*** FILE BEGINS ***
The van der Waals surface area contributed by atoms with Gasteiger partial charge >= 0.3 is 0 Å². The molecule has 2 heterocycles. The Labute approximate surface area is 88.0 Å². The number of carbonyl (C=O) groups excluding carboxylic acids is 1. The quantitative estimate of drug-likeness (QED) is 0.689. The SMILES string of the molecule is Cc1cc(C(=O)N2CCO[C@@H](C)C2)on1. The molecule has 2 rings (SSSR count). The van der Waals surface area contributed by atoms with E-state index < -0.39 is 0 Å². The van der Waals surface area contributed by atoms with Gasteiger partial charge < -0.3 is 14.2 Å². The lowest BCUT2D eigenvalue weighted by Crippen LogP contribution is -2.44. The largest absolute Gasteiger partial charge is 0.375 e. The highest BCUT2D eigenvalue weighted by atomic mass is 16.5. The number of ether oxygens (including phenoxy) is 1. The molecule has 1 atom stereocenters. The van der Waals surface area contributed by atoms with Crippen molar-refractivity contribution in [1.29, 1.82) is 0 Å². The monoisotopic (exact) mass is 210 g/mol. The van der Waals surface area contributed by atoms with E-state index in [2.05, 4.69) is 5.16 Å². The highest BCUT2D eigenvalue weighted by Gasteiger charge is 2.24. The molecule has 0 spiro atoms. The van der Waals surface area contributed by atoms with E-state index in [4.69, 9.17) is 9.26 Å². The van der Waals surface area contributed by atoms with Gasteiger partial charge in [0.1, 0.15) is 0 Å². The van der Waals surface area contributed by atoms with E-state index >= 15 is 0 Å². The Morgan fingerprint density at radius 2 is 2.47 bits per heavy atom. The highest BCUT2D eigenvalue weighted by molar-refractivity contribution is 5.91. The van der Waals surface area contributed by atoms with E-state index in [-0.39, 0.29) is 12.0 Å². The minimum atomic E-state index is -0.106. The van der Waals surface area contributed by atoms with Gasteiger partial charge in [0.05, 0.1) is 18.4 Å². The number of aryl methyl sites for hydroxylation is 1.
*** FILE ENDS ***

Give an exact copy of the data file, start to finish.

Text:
The van der Waals surface area contributed by atoms with Gasteiger partial charge >= 0.3 is 0 Å². The molecule has 2 heterocycles. The Labute approximate surface area is 88.0 Å². The number of carbonyl (C=O) groups excluding carboxylic acids is 1. The quantitative estimate of drug-likeness (QED) is 0.689. The SMILES string of the molecule is Cc1cc(C(=O)N2CCO[C@@H](C)C2)on1. The molecule has 2 rings (SSSR count). The van der Waals surface area contributed by atoms with E-state index < -0.39 is 0 Å². The van der Waals surface area contributed by atoms with Gasteiger partial charge < -0.3 is 14.2 Å². The lowest BCUT2D eigenvalue weighted by Crippen LogP contribution is -2.44. The largest absolute Gasteiger partial charge is 0.375 e. The highest BCUT2D eigenvalue weighted by atomic mass is 16.5. The number of ether oxygens (including phenoxy) is 1. The molecule has 1 atom stereocenters. The van der Waals surface area contributed by atoms with Crippen molar-refractivity contribution in [1.29, 1.82) is 0 Å². The monoisotopic (exact) mass is 210 g/mol. The van der Waals surface area contributed by atoms with E-state index in [2.05, 4.69) is 5.16 Å². The highest BCUT2D eigenvalue weighted by Gasteiger charge is 2.24. The molecule has 0 spiro atoms. The van der Waals surface area contributed by atoms with E-state index in [4.69, 9.17) is 9.26 Å². The van der Waals surface area contributed by atoms with Gasteiger partial charge in [0.1, 0.15) is 0 Å². The van der Waals surface area contributed by atoms with E-state index >= 15 is 0 Å². The Morgan fingerprint density at radius 2 is 2.47 bits per heavy atom. The highest BCUT2D eigenvalue weighted by molar-refractivity contribution is 5.91. The van der Waals surface area contributed by atoms with E-state index in [-0.39, 0.29) is 12.0 Å². The minimum atomic E-state index is -0.106. The van der Waals surface area contributed by atoms with Gasteiger partial charge in [0.05, 0.1) is 18.4 Å². The number of aryl methyl sites for hydroxylation is 1.